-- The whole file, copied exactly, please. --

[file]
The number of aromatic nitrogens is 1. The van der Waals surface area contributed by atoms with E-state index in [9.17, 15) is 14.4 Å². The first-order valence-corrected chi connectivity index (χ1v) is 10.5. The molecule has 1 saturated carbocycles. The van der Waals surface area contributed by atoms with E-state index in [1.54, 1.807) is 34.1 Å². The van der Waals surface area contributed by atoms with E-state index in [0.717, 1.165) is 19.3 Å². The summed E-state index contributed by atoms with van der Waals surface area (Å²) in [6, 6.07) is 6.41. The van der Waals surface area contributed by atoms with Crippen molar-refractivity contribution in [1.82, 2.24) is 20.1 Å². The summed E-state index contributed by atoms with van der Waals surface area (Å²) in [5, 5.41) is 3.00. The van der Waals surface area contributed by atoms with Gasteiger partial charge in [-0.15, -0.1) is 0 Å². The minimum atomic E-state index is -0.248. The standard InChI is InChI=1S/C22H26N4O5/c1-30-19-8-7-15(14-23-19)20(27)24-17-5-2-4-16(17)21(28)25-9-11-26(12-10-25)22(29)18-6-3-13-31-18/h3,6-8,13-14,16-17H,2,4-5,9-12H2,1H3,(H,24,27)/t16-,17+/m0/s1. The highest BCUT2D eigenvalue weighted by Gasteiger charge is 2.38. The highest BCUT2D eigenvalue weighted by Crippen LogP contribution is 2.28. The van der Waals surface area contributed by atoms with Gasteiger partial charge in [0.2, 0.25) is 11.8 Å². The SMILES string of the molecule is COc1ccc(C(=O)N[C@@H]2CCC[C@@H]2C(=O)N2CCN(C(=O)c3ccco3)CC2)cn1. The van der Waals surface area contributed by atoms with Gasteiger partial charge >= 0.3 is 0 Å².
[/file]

The number of aromatic nitrogens is 1. The van der Waals surface area contributed by atoms with E-state index in [9.17, 15) is 14.4 Å². The first-order valence-corrected chi connectivity index (χ1v) is 10.5. The molecule has 1 saturated carbocycles. The van der Waals surface area contributed by atoms with E-state index in [1.54, 1.807) is 34.1 Å². The van der Waals surface area contributed by atoms with E-state index in [0.717, 1.165) is 19.3 Å². The summed E-state index contributed by atoms with van der Waals surface area (Å²) in [6, 6.07) is 6.41. The van der Waals surface area contributed by atoms with Crippen molar-refractivity contribution in [1.82, 2.24) is 20.1 Å². The summed E-state index contributed by atoms with van der Waals surface area (Å²) in [5, 5.41) is 3.00. The van der Waals surface area contributed by atoms with Gasteiger partial charge in [-0.15, -0.1) is 0 Å². The minimum atomic E-state index is -0.248. The standard InChI is InChI=1S/C22H26N4O5/c1-30-19-8-7-15(14-23-19)20(27)24-17-5-2-4-16(17)21(28)25-9-11-26(12-10-25)22(29)18-6-3-13-31-18/h3,6-8,13-14,16-17H,2,4-5,9-12H2,1H3,(H,24,27)/t16-,17+/m0/s1. The highest BCUT2D eigenvalue weighted by Gasteiger charge is 2.38. The highest BCUT2D eigenvalue weighted by Crippen LogP contribution is 2.28. The van der Waals surface area contributed by atoms with Gasteiger partial charge in [0.2, 0.25) is 11.8 Å². The SMILES string of the molecule is COc1ccc(C(=O)N[C@@H]2CCC[C@@H]2C(=O)N2CCN(C(=O)c3ccco3)CC2)cn1. The van der Waals surface area contributed by atoms with Gasteiger partial charge >= 0.3 is 0 Å².